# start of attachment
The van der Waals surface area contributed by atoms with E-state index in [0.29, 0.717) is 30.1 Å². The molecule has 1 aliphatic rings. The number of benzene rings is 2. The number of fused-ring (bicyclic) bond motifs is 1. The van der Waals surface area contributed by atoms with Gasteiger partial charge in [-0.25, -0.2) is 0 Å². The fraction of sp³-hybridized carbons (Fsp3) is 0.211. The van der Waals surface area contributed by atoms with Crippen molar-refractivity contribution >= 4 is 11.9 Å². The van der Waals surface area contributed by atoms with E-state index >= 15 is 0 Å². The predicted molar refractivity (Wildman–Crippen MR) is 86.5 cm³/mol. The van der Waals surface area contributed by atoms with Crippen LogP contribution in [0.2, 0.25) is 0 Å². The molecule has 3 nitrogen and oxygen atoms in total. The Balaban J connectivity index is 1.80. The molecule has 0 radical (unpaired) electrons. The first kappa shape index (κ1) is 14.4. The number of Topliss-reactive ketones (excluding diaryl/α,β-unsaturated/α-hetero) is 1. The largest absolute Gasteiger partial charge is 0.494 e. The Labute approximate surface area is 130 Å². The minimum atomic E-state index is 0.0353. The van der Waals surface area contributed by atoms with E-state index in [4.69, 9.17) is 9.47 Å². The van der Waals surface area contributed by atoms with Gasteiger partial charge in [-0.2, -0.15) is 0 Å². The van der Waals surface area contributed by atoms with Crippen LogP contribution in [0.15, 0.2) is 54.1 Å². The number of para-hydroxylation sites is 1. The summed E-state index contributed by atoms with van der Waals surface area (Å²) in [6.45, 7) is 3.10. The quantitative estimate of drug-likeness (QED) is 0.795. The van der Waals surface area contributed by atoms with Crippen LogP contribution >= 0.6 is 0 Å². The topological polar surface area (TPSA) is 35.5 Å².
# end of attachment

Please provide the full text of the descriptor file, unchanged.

The van der Waals surface area contributed by atoms with E-state index in [0.29, 0.717) is 30.1 Å². The molecule has 1 aliphatic rings. The number of benzene rings is 2. The number of fused-ring (bicyclic) bond motifs is 1. The van der Waals surface area contributed by atoms with Gasteiger partial charge in [-0.25, -0.2) is 0 Å². The fraction of sp³-hybridized carbons (Fsp3) is 0.211. The van der Waals surface area contributed by atoms with Crippen molar-refractivity contribution >= 4 is 11.9 Å². The van der Waals surface area contributed by atoms with E-state index >= 15 is 0 Å². The predicted molar refractivity (Wildman–Crippen MR) is 86.5 cm³/mol. The van der Waals surface area contributed by atoms with Crippen LogP contribution in [0.2, 0.25) is 0 Å². The molecule has 3 nitrogen and oxygen atoms in total. The Balaban J connectivity index is 1.80. The molecule has 0 radical (unpaired) electrons. The first kappa shape index (κ1) is 14.4. The number of Topliss-reactive ketones (excluding diaryl/α,β-unsaturated/α-hetero) is 1. The largest absolute Gasteiger partial charge is 0.494 e. The Labute approximate surface area is 130 Å². The minimum atomic E-state index is 0.0353. The van der Waals surface area contributed by atoms with E-state index in [4.69, 9.17) is 9.47 Å². The van der Waals surface area contributed by atoms with Gasteiger partial charge in [-0.2, -0.15) is 0 Å². The van der Waals surface area contributed by atoms with Crippen LogP contribution in [0.15, 0.2) is 54.1 Å². The number of para-hydroxylation sites is 1. The summed E-state index contributed by atoms with van der Waals surface area (Å²) in [6.45, 7) is 3.10. The quantitative estimate of drug-likeness (QED) is 0.795. The van der Waals surface area contributed by atoms with Crippen LogP contribution >= 0.6 is 0 Å². The topological polar surface area (TPSA) is 35.5 Å².